In 1975 Claude Lanzmann filmed a series of interviews with Benjamin Murmelstein, the last President of the Jewish Council in the Theresienstadt ghetto in Czechoslovakia. Murmelstein was living quietly in Rome at the time, yet after years of silence he agreed to be interviewed by Lanzmann for a film project about the tragedy of the Holocaust. This was a coup for the filmmaker and a stroke of luck for historical recording.
The Murmelstein interviews are just a small part of the 350 hours of footage accumulated for the epic documentary "Shoah." They were never used and remain archived in the Holocaust Memorial Museum in Washington D.C. Now, in his late eighties, Lanzmann continues to reedit the outtakes from his initial Shoah production.
In the remarkable documentary film "The Last of the Unjust," Lanzmann has woven his 1975 Murmelstein interviews with present day visits to the places where the events described occurred. In the opening shot of the film, Lanzmann, now white haired, stands on the platform of Nisko station in Poland where the first deported Jews arrived before they were taken to Terezin or Thereinstadt. Theresienstadt, a propaganda brainchild of Adolph Eichmann, was promoted as a “model ghetto” designed to lure Jews to turn over their property and savings to the Nazis and self deport to what they thought was an autonomous zone free from Nazi domination. As the Nazis had done in Poland, they set up a council of Elders made up of 12 Jews with one head known as the "Elder" to oversee day to day life in these camps. In Theresienstadt, during its four years of existence, there were successively three Jewish Elders with Benjamin Murmelstein being the last. The two Elders serving before him were shot by Nazis.
How Murmelstein managed to survive and what he remembers is the essence of this film.
"The Last of the Unjust" is 218 minutes long and is not always easy to endure. Murmelstein interviews well and if the subject was not in itself so horrific, one would find him charming. While concerned with his self defense, he seems honest and intelligent with a big picture story. It is a complex tale that is alternately sad, dispassionate, self serving and enlightening.
Murmelstein knew Adolph Eichmann well and worked with him for seven years while still in Vienna. He disputes some of Eichmann’s testimony at his own trial in Israel. Murmelstein witnessed Eichmann’s participation in Kristallnacht - something Eichmann denied. He refers to Eichmann as a “demon” and refutes Hannah Arendt’s assessment of Eichmann as a “banal” bureaucrat obeying orders. Murmelstein offered to testify at the Eichmann trial but was turned down because many Israelis did not trust him.
According to Murmelstein, the architects of the Nazi state were purely corrupt and principally motivated by greed and a desire to line their pockets with the money they stole from the Jews. Murmelstein was accused of Nazi collaboration by some who survived Theresienstadt. He spent eighteen months in prison and then was cleared of all charges. Hannah Arendt thought he should be executed. Murmelstein does not have kind words for her either.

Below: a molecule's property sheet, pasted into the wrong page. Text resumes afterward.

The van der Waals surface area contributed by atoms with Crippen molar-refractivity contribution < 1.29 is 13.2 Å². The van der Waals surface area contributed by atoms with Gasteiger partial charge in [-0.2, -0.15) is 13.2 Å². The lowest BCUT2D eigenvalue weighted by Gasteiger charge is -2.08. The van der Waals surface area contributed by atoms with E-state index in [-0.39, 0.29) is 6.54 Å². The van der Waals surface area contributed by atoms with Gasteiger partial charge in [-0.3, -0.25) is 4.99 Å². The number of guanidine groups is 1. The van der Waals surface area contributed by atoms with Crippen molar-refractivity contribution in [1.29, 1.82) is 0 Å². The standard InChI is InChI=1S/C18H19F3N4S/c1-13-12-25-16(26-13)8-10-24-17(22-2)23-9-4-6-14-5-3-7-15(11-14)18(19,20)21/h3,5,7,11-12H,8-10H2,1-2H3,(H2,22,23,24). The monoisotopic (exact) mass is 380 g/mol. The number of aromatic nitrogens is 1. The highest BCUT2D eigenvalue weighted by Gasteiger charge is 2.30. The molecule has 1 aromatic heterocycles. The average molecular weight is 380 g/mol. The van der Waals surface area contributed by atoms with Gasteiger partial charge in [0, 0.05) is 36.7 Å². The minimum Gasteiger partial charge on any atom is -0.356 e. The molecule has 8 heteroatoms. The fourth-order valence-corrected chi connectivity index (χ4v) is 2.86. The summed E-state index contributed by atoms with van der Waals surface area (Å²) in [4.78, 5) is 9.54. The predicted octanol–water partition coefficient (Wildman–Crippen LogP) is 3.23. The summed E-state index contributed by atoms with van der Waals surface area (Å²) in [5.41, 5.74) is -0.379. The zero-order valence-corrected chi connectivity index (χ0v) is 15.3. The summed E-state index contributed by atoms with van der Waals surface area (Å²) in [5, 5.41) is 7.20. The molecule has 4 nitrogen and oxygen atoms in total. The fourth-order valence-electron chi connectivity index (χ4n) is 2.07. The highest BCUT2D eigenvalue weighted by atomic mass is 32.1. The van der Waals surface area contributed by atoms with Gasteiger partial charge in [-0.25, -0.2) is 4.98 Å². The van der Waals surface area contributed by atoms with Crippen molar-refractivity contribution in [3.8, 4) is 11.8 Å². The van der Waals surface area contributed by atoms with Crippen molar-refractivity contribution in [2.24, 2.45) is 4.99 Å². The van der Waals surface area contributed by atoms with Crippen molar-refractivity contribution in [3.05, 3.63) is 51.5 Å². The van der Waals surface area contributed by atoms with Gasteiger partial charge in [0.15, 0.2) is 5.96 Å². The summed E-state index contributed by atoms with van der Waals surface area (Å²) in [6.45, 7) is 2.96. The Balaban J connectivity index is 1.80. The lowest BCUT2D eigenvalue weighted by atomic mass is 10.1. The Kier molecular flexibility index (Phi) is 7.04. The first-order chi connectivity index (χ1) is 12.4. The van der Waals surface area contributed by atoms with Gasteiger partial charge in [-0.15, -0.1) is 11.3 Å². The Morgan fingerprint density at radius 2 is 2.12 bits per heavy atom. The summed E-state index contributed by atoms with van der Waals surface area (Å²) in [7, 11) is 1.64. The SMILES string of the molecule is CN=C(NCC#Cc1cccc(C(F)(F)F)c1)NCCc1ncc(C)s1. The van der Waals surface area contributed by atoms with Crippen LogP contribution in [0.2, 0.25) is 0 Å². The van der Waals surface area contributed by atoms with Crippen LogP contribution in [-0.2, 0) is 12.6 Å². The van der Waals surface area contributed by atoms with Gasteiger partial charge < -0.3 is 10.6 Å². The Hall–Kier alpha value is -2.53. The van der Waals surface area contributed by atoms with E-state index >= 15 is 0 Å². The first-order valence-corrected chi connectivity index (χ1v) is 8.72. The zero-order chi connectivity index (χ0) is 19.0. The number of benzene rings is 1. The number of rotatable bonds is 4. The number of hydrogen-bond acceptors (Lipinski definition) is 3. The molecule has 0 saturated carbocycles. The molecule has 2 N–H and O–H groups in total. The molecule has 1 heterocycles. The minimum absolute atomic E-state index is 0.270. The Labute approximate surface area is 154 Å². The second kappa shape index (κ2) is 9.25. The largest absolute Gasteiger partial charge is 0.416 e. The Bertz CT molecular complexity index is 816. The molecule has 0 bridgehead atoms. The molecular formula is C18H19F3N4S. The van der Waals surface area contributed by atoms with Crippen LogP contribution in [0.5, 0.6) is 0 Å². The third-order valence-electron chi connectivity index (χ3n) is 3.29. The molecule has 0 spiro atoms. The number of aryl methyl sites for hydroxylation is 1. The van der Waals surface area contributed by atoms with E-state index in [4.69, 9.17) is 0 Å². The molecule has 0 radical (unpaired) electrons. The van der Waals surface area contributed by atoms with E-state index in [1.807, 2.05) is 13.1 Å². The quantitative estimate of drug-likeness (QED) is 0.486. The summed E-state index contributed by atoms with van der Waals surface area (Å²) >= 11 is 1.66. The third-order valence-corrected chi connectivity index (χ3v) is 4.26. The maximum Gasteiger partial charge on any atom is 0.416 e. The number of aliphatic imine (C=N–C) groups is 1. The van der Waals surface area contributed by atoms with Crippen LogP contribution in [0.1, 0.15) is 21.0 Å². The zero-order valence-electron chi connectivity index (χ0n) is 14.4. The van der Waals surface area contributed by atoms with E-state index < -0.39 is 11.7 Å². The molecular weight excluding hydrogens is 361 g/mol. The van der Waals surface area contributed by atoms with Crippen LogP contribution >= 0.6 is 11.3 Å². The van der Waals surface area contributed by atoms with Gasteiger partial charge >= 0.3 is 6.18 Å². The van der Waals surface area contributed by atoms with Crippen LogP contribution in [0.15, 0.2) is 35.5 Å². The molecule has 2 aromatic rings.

So what is the take away from these stunning interviews? Murmelstein certainly knew how to get along with the Nazis. Murmelstein says he assisted the Nazis in generating propaganda for the Thereseinstadt “model ghetto” in order to save Jewish lives. He thought keeping Thereseinstadt functioning would save Jews from another fate.
“The Nazis wanted a puppet. I was no fool. I managed to pull some of the strings. It was the whole point. I participated in this theatre, this propaganda of the ‘model ghetto," because I thought that if the world knew about us, the Nazis wouldn’t be able to get rid of us.”
The International Red Cross visited and saw and said nothing. Thereseinstadt was not a spa but another Nazi concentration camp to hold Jews to rot and die.
In the press notes, Lanzmann describes Murmelstein as the most intelligent and the bravest of the three Elders. Murmelstein had a diplomatic passport from the International Committee of the Red Cross and could have fled from Austria. He says in the film that perhaps he stayed because he had a “sense of adventure.” This is a startling comment from a man trying to defend himself.
Perhaps Murmelstein stayed because he thought he could not live with himself if he left. Maybe he thought he could outsmart the Nazis. According to him, while a rabbi in Vienna he was able to help more than 120,000 Jews flee to safety. But he also enforced a 70-hour work week for the Jews at Theresienstadt. Was this a decision of pragmatism for the Jews or one to keep himself alive?
It is a surprise that Lanzman left these interviews untouched for so many years. Today he wants us to reconsider Murmelstein as perhaps a hero. Murmelstein, now dead, had the same objective. Who can be the judge?
The "Last of the Unjust" is an Official Selection of The 51st New York Film Festival. The U.S. Premiere of "The Last of the Unjust" screens at The New York Film Festival on Sunday, September 29, at 1:00 pm at Alice Tully Hall.
Barbara Castro is a Family Mediator and is currently working on a film project to introduce divorcing families to the benefits of mediation rather than litigation. She reviews films at the New York Film Festival and the Tribeca Film Festival for The WIP.